Overall Winner 2021
“The overall winner of Sculpture On The Edge 2021 is Chris McKenzie.
The immediately stunning sculpture Rusty Red Echidna is clearly a strong environmental statement. Its size, shape and design, portray the subject clearly in a strong, naturalistic way with innovative use of repurposed local materials.
The subject of the work is site specific on many levels: The Echidna is endemic to the Blackall Ranges and the work raises the profile of this unique Australian monotreme. Protective emotions are evoked by its vulnerable pose with inner curled up in birthing position, in sharp contrast to its defensive outer surface. The outer armour is made with repurposed regional railway spikes embedded into the locally found Blue Gum timber which has been highly polished and which incidentally surprises the senses with its earthy aroma. The rounded shape resonates universally with the circle of life in perfect empathy with a setting made for reflective contemplation of nature.”Chris McKenzieOverall Winner 2021
Artist Lineup for 2021
Bep van Ginkel
Blair Garland & Russell Solomon
Conny Van Lint
John Anthony Forno
Trebor (aka Rob Stephenson)
Judges for 2021
Robyn Muche, Ferre De Deyne and Nicole Voevodin Cash
Official Award Winners 2021
The work is balanced and interesting from all sides. The focal point at the front is accentuated by the clean shape of the tucked in head in suggesting the soft highly polished & smooth underbelly of the animal. The curve of the back provides a very pleasing oval shape which works well as an independent composition, as it does being part of the whole. Likewise is the case with the two side angles. The contrasting base platform of rough, jagged matte stone, as a termite mound may appear after a digging foray by a strong Echidna, also enhances the work with its matte finish and neutrality. The imaginative use of the railway spikes embedded into the roughly textured outer surface imply tough Echidna spines. They also provide the viewer with a pattern of gorgeous chiaroscuro effects with shapes, patterns & patinas upon which the eye can play upon and which will become even more enhanced with the effects of age. In contrast, is the polished surface of the inner animal with wood grain worked to best advantage.This large, heavy work has been laboriously rendered by the sculptor using tools with great strength, skill and precision reflecting quality craftsmanship. It is balanced and stable. Innovative techniques have been applied such as the almost imperceptible allowance for removal of strategic parts for insertion of safe, portable lifting devices. By way of its composition of an alluring mix of wood, steel and stone, assimilated together in a mesmerising feast of curves, light, shade and texture the sculpture conveys its intent with great eloquence and success.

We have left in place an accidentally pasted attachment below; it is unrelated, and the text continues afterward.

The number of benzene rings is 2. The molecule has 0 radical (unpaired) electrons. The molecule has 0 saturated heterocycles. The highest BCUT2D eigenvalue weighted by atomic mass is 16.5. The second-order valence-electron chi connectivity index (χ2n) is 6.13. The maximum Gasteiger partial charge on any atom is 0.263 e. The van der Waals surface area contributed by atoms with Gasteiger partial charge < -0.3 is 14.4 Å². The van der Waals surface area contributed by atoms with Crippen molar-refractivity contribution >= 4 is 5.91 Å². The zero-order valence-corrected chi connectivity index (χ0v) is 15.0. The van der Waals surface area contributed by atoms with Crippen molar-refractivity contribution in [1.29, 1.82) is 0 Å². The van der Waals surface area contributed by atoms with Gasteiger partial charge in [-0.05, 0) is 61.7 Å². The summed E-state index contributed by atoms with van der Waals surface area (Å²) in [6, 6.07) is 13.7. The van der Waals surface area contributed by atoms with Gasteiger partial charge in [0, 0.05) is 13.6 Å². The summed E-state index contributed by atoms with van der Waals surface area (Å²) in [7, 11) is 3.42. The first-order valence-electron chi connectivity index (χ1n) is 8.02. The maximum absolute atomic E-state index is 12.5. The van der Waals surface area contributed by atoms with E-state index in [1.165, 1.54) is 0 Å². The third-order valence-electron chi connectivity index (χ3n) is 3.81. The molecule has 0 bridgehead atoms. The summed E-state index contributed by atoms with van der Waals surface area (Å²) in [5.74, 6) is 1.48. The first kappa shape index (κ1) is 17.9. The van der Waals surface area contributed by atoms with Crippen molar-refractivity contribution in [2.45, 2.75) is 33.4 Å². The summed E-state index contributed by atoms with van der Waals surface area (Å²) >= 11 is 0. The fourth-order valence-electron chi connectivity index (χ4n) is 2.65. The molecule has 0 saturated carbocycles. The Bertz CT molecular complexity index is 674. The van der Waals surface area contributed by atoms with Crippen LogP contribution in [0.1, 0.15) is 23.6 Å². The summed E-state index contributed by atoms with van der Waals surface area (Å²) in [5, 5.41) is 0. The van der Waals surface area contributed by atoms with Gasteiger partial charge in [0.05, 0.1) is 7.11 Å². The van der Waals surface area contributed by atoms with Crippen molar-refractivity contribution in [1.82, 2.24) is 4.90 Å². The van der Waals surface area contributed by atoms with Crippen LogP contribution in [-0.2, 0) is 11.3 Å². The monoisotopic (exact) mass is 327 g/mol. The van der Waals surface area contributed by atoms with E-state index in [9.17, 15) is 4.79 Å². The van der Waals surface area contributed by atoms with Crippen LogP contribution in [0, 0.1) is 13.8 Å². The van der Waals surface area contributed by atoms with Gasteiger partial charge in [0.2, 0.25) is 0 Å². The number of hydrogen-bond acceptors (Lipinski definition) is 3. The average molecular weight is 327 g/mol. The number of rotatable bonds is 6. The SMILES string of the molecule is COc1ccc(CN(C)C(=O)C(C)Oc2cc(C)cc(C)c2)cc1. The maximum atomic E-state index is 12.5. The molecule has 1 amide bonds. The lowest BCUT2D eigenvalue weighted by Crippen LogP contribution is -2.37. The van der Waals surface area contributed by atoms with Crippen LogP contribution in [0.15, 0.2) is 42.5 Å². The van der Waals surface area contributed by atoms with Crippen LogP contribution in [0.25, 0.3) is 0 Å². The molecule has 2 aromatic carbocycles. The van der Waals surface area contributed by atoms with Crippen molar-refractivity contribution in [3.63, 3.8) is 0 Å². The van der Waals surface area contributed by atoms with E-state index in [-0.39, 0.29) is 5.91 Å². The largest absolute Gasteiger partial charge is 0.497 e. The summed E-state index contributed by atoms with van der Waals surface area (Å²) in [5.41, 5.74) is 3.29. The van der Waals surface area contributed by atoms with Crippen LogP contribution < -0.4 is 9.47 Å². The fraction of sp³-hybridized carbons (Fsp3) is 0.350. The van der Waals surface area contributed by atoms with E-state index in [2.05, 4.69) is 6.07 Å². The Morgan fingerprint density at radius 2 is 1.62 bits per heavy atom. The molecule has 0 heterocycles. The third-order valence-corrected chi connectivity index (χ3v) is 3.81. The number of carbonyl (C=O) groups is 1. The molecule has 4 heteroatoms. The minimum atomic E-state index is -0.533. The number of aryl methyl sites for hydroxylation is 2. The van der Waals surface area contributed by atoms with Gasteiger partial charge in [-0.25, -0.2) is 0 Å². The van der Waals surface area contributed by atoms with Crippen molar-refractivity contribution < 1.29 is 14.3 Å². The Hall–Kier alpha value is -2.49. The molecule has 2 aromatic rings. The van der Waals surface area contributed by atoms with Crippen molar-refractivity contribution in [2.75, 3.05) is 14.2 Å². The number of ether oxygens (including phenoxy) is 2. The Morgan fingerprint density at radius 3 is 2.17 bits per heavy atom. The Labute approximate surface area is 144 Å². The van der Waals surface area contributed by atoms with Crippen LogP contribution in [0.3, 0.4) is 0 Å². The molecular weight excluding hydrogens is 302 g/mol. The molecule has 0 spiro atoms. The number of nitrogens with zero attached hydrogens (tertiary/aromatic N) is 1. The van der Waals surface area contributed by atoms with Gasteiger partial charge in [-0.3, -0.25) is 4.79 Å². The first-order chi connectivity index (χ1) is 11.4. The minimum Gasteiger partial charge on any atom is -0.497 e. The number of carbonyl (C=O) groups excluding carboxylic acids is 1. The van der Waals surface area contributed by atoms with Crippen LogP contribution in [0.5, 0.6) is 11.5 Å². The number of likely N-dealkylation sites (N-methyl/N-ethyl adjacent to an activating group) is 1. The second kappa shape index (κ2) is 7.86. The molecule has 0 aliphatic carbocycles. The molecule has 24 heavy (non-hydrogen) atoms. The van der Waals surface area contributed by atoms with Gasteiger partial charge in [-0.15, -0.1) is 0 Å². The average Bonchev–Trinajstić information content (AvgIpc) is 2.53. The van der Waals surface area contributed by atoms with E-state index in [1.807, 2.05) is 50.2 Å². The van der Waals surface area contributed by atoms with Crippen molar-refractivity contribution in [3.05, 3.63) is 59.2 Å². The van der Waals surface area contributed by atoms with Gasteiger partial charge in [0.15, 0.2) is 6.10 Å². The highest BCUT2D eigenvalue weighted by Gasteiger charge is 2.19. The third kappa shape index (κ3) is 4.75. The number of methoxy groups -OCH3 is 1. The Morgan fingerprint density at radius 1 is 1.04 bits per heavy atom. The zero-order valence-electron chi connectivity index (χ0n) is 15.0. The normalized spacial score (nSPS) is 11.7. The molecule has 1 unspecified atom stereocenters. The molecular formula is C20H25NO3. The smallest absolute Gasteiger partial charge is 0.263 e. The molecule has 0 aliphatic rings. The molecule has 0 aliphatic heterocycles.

This work stands out as being striking in its simplicity. It is perfectly placed amidst the forest garden at the entrance to the restaurant building.
The artist has used charred black forest timber to portray a tall humanistic figure, beautiful in stature. It has a beautifully smooth facade behind which the evidence of much hacking and uneven unbalanced forms which could easily be missed or hidden if time is not taken to stop and explore. The imaginative use of material of this piece is outstanding.
Set amidst a carpet of Irises this bright apparition of pink presents as an eye stopping emblem of tribute to the Cook Town Orchid, Queensland’s floral emblem. Acting as a light & bright messenger, It’s creative, innovative concoction of upscaled plastic elements including spades & squirters, are meshed together in a very harmonious formal floral composition, which also has a wild side. In a beautifully entertaining way the viewer is drawn to appreciate the structure of the orchid whilst simultaneously being reminded about the damage which may wrought by careless disposal of plastic.